Telling the Story of Gamestop: One of History’s Most Infamous Short Squeezes

Gamestop's price frenzy.

Whether you’re an avid gamer or your interest in video games ended around the time the Pac-Man cabinet was wheeled out of the local pizza joint, you’ve probably heard the story of GameStop, the bricks-and-mortar game retailer whose stock went to the moon in January.

It’s the story of a principled group of online investors turning the tables on Wall Street. By buying GameStop stock—a lot of it—these Redditors boosted the stock price dramati­cally, creating a “short squeeze” that generated billions of dollars in losses for all those hedge funders who had bet on the company’s inevitable trip to the big console in the sky.

Or maybe it’s the story of a misguided group of amateur day traders going “all in” on an antiquated business with more value as kitsch than as an ongoing concern. By buying GameStop stock—a lot of it—these rubes boosted the stock price dramatically, creating a “market mania” that generated millions of dollars in profits for those who had the dumb luck to get in at the right time.

Or maybe it’s both of these stories. And a whole lot more: a poignant tale about the failings (or success) of social media; the potential power of bots; an example of the madness of investment crowds; the power of the swarm; the latest chapter in the ongoing generational conflict between tech-savvy Gen Zers and their conventional “OK boomer” parents.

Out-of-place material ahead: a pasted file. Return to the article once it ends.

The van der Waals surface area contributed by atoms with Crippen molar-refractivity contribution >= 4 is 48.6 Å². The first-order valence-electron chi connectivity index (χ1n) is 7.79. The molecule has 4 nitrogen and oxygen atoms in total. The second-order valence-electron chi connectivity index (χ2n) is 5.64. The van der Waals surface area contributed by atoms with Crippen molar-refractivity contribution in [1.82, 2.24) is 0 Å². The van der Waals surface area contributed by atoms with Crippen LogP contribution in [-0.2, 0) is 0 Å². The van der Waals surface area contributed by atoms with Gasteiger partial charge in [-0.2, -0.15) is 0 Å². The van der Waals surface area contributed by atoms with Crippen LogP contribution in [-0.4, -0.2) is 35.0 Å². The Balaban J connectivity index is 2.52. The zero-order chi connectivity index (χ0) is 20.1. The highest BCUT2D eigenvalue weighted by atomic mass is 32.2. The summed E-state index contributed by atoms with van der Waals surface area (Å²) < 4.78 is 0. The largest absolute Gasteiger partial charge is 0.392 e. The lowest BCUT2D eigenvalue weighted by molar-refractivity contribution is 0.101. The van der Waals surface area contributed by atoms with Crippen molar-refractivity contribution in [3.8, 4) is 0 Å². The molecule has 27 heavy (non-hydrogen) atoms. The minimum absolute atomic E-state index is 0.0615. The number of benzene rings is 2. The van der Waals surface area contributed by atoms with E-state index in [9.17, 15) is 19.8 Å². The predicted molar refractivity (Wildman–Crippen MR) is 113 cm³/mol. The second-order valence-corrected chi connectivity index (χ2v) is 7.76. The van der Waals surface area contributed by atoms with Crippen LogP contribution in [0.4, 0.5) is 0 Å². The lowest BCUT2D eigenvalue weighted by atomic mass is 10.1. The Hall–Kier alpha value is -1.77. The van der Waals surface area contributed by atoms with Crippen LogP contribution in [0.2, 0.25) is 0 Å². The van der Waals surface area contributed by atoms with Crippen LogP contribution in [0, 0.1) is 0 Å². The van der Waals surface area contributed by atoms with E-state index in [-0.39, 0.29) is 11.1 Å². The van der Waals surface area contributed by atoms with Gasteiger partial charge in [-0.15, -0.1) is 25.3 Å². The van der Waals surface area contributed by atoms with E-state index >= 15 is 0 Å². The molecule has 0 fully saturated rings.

And that may be the most interesting thing of all. GameStop stock’s meteoric rise (up 2,500 per cent in two weeks) has become an example of everything wrong (or right) with the economy, capitalism, Wall Street, Silicon Valley, politics, gaming culture, day trading, social media, or pretty much any other topic. By now, the GameStop “story” is a half-dozen or more competing narratives, with journalists, market analysts, political pundits, and cultural commentators all reading their own meanings into the events.

Wall Street has always been a fascinating place. Movies and books such as The Big Short, The Wolf of Wall Street, and The Smartest Guys in the Room prove that the world of finance is as full of heroes and villains as it is of spreadsheets and statistics. Our desire to craft narratives from the numbers says something poignant about how we increasingly see the creation of wealth through the lens of David and Goliath rather than buyer and seller. What that means for your portfolio—well, we’ll have to wait for the next chapter.